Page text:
The Honda N360 is a kei car, manufactured and marketed by Honda from March 1967 through 1970. After a January 1970 facelift, the N360 became the NIII360 and continued in production until June 1972. A larger-engined variant, the N600, was marketed through 1973.
The two-door featured front wheel drive and an air-cooled, four stroke, 354 cc, 31 PS (23 kW) two-cylinder engine, derived from the Honda CB450 motorcycle engine. The displacement was reduced to comply with kei car legislation which limited maximum engine displacement. This same engine was also used in the Honda Vamos, with a beam axle/leaf spring rear suspension. The "N" prefix stands for the Japanese word "norimono" which means "vehicle" in English — as distinct from Honda's motorcycle production. The exterior dimensions were in compliance with Japanese government regulations concerning kei cars, however, vehicles installed with the 401 cc and 598 cc engines were too large for the category, and were largely intended for international sales.
A modern revival was introduced in 2012 as the Honda N-One.
A two-door sedan was the original body style, with a three-door wagon (considered a commercial vehicle in Japan, and therefore called a "Van") called the LN360 coming in June of the first year. It has a horizontally divided rear gate and boxier rear bodywork for maximum load capacity. The LN360 had the same 31 PS engine as the sedan, and a top speed of 105 km/h (65 mph). After a January 1970 facelift it became the LNIII 360, with a new non-reflective dash, bigger turn signals, and the same new front end as the sedan. The LNIII 360 was built until late 1971, when the Life Van took over.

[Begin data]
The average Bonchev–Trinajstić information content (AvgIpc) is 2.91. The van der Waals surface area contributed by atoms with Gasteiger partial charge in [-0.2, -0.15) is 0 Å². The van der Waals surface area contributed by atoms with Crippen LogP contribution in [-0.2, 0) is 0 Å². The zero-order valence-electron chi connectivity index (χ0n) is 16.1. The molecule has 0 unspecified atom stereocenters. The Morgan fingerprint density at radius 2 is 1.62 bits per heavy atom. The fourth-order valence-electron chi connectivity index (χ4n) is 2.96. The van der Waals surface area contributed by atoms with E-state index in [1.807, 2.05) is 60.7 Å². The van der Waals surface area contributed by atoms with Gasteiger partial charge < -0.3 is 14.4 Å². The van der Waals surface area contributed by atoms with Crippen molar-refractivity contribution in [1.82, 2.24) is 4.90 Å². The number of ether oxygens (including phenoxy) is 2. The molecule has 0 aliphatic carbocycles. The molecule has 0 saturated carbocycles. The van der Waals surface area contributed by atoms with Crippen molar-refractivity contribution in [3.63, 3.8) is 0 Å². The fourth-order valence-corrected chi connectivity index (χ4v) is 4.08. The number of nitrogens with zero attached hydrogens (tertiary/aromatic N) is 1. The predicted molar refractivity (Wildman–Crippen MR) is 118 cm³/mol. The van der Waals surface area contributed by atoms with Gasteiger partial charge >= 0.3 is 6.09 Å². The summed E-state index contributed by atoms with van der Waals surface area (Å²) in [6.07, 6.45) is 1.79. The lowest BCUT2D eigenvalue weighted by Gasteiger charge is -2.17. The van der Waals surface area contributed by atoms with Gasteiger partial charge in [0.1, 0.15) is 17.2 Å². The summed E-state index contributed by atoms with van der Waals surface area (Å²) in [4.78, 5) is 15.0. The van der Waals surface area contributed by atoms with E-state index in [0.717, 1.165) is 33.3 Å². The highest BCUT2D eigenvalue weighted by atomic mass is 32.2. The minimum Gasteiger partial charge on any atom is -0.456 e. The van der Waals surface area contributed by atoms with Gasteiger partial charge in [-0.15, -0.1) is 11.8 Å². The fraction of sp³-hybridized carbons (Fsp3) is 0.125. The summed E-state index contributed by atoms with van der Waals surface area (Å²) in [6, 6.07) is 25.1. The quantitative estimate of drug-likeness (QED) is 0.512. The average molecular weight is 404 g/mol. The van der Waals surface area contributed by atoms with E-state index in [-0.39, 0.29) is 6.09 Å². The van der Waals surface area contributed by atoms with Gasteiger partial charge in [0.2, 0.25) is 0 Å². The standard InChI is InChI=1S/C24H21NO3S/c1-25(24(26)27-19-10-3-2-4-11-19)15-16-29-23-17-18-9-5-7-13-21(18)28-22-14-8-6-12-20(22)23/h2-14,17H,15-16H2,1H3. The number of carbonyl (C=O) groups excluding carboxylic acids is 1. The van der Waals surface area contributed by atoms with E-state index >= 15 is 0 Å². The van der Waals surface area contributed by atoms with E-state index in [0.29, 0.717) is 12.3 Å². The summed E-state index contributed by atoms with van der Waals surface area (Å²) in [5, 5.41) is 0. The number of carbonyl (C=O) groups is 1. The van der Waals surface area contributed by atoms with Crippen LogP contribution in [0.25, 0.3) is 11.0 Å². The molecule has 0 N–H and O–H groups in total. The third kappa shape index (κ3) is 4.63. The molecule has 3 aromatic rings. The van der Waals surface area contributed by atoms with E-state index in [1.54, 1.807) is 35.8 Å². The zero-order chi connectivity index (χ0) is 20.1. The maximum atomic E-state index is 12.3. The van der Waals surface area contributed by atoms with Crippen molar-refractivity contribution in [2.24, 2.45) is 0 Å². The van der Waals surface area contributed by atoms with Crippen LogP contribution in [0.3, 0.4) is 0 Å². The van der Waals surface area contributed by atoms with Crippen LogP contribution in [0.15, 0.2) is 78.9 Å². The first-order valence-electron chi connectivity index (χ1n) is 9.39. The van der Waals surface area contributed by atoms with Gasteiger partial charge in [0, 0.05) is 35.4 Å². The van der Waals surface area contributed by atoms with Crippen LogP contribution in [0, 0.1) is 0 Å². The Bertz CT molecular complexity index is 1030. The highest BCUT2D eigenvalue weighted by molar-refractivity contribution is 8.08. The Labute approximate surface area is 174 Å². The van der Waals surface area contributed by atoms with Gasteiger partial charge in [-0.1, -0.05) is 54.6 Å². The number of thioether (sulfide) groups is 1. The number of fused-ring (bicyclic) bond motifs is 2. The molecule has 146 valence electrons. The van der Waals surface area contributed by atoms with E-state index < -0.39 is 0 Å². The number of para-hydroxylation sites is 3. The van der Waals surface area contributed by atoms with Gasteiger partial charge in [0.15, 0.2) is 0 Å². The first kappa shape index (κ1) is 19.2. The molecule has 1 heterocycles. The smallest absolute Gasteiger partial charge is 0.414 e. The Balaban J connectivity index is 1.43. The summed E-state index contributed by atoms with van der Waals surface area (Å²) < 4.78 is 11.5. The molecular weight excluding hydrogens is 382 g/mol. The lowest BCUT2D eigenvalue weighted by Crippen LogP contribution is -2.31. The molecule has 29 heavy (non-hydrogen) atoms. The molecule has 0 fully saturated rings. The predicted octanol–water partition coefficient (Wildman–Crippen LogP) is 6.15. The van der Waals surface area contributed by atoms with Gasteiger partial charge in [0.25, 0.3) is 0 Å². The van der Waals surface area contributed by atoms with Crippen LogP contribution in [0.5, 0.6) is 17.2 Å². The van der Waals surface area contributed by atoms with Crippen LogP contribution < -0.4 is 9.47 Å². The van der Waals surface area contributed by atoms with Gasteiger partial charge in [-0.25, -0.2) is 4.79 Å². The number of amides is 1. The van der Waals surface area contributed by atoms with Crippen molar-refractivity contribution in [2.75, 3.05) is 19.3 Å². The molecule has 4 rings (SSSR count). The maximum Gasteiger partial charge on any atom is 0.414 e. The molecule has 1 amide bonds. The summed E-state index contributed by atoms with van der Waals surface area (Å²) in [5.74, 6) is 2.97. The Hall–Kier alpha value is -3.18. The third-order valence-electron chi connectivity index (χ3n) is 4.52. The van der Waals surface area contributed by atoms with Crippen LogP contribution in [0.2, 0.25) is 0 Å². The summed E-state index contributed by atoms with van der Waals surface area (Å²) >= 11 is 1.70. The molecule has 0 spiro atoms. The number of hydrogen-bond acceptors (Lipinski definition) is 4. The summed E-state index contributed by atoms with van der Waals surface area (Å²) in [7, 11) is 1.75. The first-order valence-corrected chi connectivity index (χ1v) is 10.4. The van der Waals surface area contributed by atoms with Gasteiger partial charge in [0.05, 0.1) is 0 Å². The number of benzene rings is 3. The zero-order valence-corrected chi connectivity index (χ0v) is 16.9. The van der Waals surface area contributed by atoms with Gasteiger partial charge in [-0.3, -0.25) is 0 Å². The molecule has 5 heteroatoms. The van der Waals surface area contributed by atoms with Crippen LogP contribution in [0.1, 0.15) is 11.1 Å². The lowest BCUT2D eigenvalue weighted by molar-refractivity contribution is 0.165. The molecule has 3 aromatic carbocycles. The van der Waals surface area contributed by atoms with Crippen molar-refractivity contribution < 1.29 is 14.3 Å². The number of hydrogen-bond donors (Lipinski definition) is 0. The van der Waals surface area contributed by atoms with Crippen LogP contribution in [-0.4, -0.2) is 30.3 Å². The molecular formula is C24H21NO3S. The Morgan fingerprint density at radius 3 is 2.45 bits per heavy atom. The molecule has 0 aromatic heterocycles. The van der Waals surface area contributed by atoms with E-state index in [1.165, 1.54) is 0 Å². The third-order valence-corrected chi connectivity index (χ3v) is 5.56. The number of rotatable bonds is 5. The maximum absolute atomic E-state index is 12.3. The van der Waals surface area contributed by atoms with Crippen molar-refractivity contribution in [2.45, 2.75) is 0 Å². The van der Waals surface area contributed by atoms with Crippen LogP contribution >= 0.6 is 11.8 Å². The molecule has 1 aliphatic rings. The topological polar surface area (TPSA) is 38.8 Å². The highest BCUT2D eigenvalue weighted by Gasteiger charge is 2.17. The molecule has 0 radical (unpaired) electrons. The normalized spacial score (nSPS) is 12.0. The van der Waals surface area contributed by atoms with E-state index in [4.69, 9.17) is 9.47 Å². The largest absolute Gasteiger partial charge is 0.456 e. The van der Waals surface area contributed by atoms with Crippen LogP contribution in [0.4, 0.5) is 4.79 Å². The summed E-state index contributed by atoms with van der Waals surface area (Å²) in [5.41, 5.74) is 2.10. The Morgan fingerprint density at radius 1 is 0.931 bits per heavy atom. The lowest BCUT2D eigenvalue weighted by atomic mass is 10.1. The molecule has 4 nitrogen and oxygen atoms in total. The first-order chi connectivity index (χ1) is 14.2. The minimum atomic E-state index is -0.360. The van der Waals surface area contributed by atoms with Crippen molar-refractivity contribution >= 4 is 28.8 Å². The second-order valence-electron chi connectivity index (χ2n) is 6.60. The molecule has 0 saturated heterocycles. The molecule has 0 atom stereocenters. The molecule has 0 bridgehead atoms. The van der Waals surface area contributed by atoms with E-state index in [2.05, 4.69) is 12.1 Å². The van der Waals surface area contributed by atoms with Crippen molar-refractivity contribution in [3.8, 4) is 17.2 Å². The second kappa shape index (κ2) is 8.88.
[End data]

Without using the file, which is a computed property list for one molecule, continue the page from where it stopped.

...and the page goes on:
The N360 was an all new, clean-sheet product, and did not share its chassis with the Honda Sports roadster, or the Honda L700 commercial platform. An upgraded 36 PS (27 kW) engine was added in October 1968 for the N360 TS, which was sold as the N360 Touring following a minor update in January 1969. The updated version is referred to as the NII. A 401.54 cc engine was used in the similar N400, a model sold in certain export markets beginning in 1968. The engine's technological specifications reflected engineering efforts resulting from the development of the larger Honda 1300, which used an air-cooled 1.3 litre engine. One of the primary differences between the N360 and the Honda Life that followed was the N360/600 had an air-cooled engine, and the Life had a water-cooled engine. The water-cooled engine was better able to comply with newly enacted emission standards in Japan, and reflected an industry wide move away from air-cooled as well as two-stroke engines. As does the original Mini, but unlike the succeeding Life, the N360/600 had its gearbox mounted in the sump rather than bolted on as a separate unit.The Hondamatic-equipped N360AT which appeared in August 1968 was the first kei car equipped with an automatic transmission.